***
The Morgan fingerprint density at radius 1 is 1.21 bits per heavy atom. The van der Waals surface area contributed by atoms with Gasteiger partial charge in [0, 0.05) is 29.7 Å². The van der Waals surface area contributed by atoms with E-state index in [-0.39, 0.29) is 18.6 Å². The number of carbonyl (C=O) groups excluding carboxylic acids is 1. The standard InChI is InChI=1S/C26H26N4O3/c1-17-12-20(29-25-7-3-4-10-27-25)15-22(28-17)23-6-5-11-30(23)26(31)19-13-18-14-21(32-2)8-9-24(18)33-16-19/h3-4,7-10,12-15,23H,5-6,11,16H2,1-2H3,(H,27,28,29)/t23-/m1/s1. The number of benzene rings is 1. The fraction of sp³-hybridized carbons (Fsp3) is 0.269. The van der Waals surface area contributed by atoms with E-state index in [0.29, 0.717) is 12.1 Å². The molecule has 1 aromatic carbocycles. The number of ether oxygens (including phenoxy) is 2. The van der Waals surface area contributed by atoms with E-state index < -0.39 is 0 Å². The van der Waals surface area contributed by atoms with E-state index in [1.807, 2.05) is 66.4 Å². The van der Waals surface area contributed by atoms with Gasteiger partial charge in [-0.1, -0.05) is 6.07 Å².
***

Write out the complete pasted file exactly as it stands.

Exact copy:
The Morgan fingerprint density at radius 1 is 1.21 bits per heavy atom. The van der Waals surface area contributed by atoms with Gasteiger partial charge in [0, 0.05) is 29.7 Å². The van der Waals surface area contributed by atoms with E-state index in [-0.39, 0.29) is 18.6 Å². The number of carbonyl (C=O) groups excluding carboxylic acids is 1. The standard InChI is InChI=1S/C26H26N4O3/c1-17-12-20(29-25-7-3-4-10-27-25)15-22(28-17)23-6-5-11-30(23)26(31)19-13-18-14-21(32-2)8-9-24(18)33-16-19/h3-4,7-10,12-15,23H,5-6,11,16H2,1-2H3,(H,27,28,29)/t23-/m1/s1. The number of benzene rings is 1. The fraction of sp³-hybridized carbons (Fsp3) is 0.269. The van der Waals surface area contributed by atoms with E-state index in [0.29, 0.717) is 12.1 Å². The molecule has 1 aromatic carbocycles. The number of ether oxygens (including phenoxy) is 2. The van der Waals surface area contributed by atoms with E-state index < -0.39 is 0 Å². The van der Waals surface area contributed by atoms with E-state index in [1.807, 2.05) is 66.4 Å². The van der Waals surface area contributed by atoms with Gasteiger partial charge in [-0.1, -0.05) is 6.07 Å².